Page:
Hello Bondarb, hope you are doing well.

I have read a lot of the posts on WSO as well as a lot of yours, they have been quite helpful. But I still need some advice, so I have sent you a PM.

But the gist of the question/background:

I graduated college with a Finance degree from a Top 30 School in May 2012. I realize that one day I would like to end up in a Macro/Forex Hedge Fund. But obviously I am not going to be able to get in now, so I have looked at some of the common paths to get in there: Sell Side Research, Buy Side Research, and Sell Side Trading. Ideally, I would like to work as a Sell Side Trader in Forex, because as you mentioned in one of your posts it shows you can manage money. Also, after trading on my personal account, I find it to be quite exciting. However, I missed the boat for Sell Side Programs at Bulge Brackets and Boutiques, because I was not sure what I wanted to do then. They seem to be quite structured and I do not think I can break in now.

So I do not know where else I can apply now or how I can get in? What are some feasible options or options I may not have considered?

Aug 14, 2012

"I want to be CEO of Barclays Bank...what should my career path look like."

...oh the irony.

Aug 14, 2012

depends on the firm and thus if you get a base or what.. but if you were just on purep erformance id say like 120-250 depending on how 'okay' you were

Aug 14, 2012

ok sweet thanks I do a significant base, and 100k is enough for me
time to sign

Aug 14, 2012

What does 'okay' firm mean? There are people here who don't include SIG/Timber Hill/etc. as top firms.... I know people at those firms who are paid shit compared to friends at much 'less respected' firms.... Size/rep of firm does not correlate that strongly with pay. A smaller firm generally has more room for growth and you will be given more responsibility quicker than you would at a place like DRW/SIG/etc., which can mean a chance to make more money.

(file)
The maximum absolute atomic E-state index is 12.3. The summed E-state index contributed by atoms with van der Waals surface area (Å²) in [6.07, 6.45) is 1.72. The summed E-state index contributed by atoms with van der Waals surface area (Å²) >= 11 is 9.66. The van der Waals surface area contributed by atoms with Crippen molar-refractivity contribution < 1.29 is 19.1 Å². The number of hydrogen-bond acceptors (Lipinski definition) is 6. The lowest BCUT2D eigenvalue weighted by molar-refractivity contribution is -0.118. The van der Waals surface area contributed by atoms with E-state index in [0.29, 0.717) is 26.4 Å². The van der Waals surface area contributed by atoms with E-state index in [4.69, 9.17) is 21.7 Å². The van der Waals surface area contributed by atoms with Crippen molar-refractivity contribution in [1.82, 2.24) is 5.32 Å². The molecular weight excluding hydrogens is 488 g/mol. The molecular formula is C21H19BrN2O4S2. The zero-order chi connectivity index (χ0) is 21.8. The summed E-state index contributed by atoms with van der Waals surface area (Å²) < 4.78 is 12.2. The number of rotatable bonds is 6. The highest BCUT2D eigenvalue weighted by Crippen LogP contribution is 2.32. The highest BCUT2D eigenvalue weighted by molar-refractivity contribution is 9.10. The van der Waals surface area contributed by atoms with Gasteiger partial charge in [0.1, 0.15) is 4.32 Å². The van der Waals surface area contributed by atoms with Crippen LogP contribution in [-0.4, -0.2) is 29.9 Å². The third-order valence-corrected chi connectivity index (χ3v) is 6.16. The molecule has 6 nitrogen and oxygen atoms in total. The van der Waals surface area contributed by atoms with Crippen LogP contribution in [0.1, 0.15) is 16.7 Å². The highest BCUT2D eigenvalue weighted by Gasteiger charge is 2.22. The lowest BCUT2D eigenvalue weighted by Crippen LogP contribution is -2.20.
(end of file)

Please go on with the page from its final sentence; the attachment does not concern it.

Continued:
Aug 14, 2012

I would be interested in knowing the name of the firm if it wouldn't put you out too much. It would let me know who is hiring...and if you send my resume their way I don't think I would protest TOO loudly :P

Aug 14, 2012

Monkeysama dude, go back to school. Your resume is solid and you seem like a smart guy, but it is unlikely to get a real look over the hundreds of resumes received through OCR from seniors @ top targets with equally great resumes. You should have no problem getting into a good MSF/MFE/etc. type program.

Aug 14, 2012

Not true. And at least 3 of those firms don't pay their bonuses @ the same time people start (I know this bc I am at one and best friends are at another 2), so you can't even receive a bonus to reach 6 figures by that point anyway. T4L, get out of college and get a job at one of these places before you make-up shit like that. What you are saying is simply false--no reason to continue debating it.